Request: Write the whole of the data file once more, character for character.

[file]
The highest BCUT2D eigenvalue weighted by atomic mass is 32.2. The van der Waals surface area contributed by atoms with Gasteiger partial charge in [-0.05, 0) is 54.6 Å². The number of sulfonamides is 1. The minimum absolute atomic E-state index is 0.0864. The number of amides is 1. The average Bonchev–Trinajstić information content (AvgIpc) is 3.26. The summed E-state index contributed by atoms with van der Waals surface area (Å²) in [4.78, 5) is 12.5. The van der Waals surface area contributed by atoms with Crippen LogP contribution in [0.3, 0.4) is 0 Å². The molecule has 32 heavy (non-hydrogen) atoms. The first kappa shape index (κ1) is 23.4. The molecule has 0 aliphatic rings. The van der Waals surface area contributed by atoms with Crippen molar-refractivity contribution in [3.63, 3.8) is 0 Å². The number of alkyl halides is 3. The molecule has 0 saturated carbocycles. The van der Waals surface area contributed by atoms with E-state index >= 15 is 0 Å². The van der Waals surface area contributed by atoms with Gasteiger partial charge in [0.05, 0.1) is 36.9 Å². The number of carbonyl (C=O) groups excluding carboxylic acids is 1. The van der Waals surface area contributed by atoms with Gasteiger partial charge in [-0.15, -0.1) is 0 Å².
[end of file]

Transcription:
The highest BCUT2D eigenvalue weighted by atomic mass is 32.2. The van der Waals surface area contributed by atoms with Gasteiger partial charge in [-0.05, 0) is 54.6 Å². The number of sulfonamides is 1. The minimum absolute atomic E-state index is 0.0864. The number of amides is 1. The average Bonchev–Trinajstić information content (AvgIpc) is 3.26. The summed E-state index contributed by atoms with van der Waals surface area (Å²) in [4.78, 5) is 12.5. The van der Waals surface area contributed by atoms with Crippen LogP contribution in [0.3, 0.4) is 0 Å². The molecule has 32 heavy (non-hydrogen) atoms. The first kappa shape index (κ1) is 23.4. The molecule has 0 aliphatic rings. The van der Waals surface area contributed by atoms with Crippen molar-refractivity contribution in [3.63, 3.8) is 0 Å². The number of alkyl halides is 3. The molecule has 0 saturated carbocycles. The van der Waals surface area contributed by atoms with E-state index >= 15 is 0 Å². The van der Waals surface area contributed by atoms with Gasteiger partial charge in [0.05, 0.1) is 36.9 Å². The number of carbonyl (C=O) groups excluding carboxylic acids is 1. The van der Waals surface area contributed by atoms with Gasteiger partial charge in [-0.15, -0.1) is 0 Å².